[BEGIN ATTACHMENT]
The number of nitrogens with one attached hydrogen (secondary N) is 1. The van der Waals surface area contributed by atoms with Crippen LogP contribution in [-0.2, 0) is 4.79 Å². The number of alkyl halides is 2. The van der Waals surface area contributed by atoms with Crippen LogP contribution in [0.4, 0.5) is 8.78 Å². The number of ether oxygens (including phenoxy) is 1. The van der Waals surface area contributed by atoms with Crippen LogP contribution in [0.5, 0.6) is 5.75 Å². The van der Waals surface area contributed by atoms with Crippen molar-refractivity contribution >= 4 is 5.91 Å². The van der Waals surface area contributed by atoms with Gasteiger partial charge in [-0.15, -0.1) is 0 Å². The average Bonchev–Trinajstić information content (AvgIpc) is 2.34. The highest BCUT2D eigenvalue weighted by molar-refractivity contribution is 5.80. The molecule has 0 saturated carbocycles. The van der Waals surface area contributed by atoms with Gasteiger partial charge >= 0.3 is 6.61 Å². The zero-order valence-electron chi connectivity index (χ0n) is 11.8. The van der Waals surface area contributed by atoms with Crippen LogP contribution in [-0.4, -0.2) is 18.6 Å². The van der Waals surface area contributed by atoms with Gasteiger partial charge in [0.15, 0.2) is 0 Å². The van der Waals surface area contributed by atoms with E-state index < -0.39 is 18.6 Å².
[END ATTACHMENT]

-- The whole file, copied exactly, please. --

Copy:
The number of nitrogens with one attached hydrogen (secondary N) is 1. The van der Waals surface area contributed by atoms with Crippen LogP contribution in [-0.2, 0) is 4.79 Å². The number of alkyl halides is 2. The van der Waals surface area contributed by atoms with Crippen LogP contribution in [0.4, 0.5) is 8.78 Å². The number of ether oxygens (including phenoxy) is 1. The van der Waals surface area contributed by atoms with Crippen LogP contribution in [0.5, 0.6) is 5.75 Å². The van der Waals surface area contributed by atoms with Crippen molar-refractivity contribution >= 4 is 5.91 Å². The van der Waals surface area contributed by atoms with Gasteiger partial charge in [-0.15, -0.1) is 0 Å². The average Bonchev–Trinajstić information content (AvgIpc) is 2.34. The highest BCUT2D eigenvalue weighted by molar-refractivity contribution is 5.80. The molecule has 0 saturated carbocycles. The van der Waals surface area contributed by atoms with Gasteiger partial charge >= 0.3 is 6.61 Å². The zero-order valence-electron chi connectivity index (χ0n) is 11.8. The van der Waals surface area contributed by atoms with Crippen LogP contribution in [-0.4, -0.2) is 18.6 Å². The van der Waals surface area contributed by atoms with Gasteiger partial charge in [0.15, 0.2) is 0 Å². The van der Waals surface area contributed by atoms with E-state index < -0.39 is 18.6 Å².